I think it took exactly three weeks for one of the kids to ask. “Mom, why do the Lutherans sing such morbid, dreary songs?”
It sounds so disrespectful now, but it wasn’t. The question came sincere and seeking to understand… with just a hint of frustration under it.
Look, you can’t blame the kid. We’d come from a rich a capella tradition with both mournful and lively tunes. Sure, we’d occasionally sung “Night with Ebon Pinion,” but not often. We were used to singing things like, “Our God Is Alive” and “Revive Us Again.” Those don’t even include the obvious… “Sing and Be Happy!” After that, singing… again… something that sounded like a dirge and repeated in every way possible what vile worms we are did get, and still does, a little old.
I’m pretty sure that most of what I said was utter nonsense.
I pointed out that despite the terrible tunes and seemingly one-track theme, the songs were rich in theology, and if they’d grown up with them, they’d probably have strong affection for them.
My guess is that one kid out of eight agreed—the one who eventually married that Lutheran pastor’s son. 😉
Later conversations turned the question to books. Why do we love tragic books and movies so much? Many of them are full of sin, sorrow, and secrets. What about them would appeal to Christians?
I’ve been on the hunt for the answer to that for a long time. Yes, I’ve had a pretty good idea of it, but once I find an answer to things… I try to prove me wrong. It’s just one of my peculiarities.
Well, after reading a book last night, I think I’ve proven my posit. Can one do that? You can posit a question, so can you prove that posit? I’m going to say yes. If not, don’t tell me. I like my delusions. Still, now that I sit down to review the book, my brain can’t stop churning.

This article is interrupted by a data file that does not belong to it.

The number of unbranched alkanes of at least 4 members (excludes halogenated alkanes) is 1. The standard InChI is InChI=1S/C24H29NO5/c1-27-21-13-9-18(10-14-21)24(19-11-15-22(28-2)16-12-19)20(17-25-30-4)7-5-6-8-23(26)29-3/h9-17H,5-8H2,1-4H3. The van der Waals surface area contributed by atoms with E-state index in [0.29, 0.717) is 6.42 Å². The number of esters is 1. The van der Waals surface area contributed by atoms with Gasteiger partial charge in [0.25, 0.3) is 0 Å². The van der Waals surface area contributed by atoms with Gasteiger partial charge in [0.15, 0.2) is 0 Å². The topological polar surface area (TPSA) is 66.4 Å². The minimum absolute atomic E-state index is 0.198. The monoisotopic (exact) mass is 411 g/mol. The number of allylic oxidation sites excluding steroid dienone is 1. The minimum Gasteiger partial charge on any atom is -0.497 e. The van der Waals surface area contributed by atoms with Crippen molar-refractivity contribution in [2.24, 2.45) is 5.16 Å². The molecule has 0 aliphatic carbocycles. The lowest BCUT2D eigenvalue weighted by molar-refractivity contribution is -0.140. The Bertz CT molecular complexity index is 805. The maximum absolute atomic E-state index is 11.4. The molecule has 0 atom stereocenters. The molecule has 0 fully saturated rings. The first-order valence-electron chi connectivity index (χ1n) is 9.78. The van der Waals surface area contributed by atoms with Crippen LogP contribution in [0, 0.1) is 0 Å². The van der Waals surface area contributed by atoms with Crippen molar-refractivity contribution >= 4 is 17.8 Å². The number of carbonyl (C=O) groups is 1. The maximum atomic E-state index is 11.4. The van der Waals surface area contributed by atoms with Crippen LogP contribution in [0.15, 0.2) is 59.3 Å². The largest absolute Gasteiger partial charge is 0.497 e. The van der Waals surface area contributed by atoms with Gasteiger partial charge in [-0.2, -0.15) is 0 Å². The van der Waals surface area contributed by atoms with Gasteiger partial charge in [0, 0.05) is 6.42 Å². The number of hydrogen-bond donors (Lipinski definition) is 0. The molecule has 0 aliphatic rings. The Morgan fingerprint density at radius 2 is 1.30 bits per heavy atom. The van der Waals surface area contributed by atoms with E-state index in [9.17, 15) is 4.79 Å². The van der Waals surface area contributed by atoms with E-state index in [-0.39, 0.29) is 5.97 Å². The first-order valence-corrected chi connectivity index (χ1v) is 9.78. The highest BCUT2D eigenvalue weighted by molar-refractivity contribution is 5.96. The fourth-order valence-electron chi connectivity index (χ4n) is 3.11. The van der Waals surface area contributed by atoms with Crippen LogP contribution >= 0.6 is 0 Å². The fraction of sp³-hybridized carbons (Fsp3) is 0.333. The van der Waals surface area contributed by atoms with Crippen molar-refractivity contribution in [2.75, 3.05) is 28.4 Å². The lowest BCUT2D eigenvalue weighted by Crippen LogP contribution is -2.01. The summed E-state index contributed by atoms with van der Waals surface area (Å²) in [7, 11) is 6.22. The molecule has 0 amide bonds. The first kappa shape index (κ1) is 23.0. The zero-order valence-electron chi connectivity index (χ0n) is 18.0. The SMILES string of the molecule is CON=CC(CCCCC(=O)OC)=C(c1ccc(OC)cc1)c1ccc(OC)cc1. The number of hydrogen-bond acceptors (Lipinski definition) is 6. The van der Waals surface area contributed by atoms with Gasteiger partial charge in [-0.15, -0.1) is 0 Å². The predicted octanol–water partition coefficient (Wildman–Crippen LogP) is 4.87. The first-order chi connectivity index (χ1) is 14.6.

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Why Do Christians Love Books about Sin and Sorrow?
Midnight on the River Grey should read like one of Shakespeare’s tragedies. Sin, sorrow, secrets combine into a plot that I absolutely couldn’t put down. To avoid TMI, I’ll just say that I didn’t put it down… even when perhaps I should have.
This was my second book by Abigail Wilson and it will not be my last. Not by a long shot. If the character of Rebecca hadn’t first caught my attention, her “voice” would have. She comes alive on the page of a novel written in first-person, and I didn’t even care.
Yes, I noticed it. Usually, that’s an issue. It wasn’t this time. In fact, I believe the book is better for it.
You won’t see me admit that often.
But if that hadn’t caught me and gripped me, the opening lines of chapter three definitely did.
Years of history and neglect had left a steady hush throughout Greybourne Hall. Almost as if the soul of the house had left it long ago and what remained was a hollow shell. From the cobweb-decorated parlor to the abandoned chapel, a transient gloom roamed the halls, leaving my body yearning for warmth.”
Wilson can write… and write well. We become immersed in Regency England and Greybourne Hall from the first page of Midnight on the River Grey. She does it with judicious use of almost lyrical description, careful attention to characterization, and a deliciously layered plot that tastes better with every bite.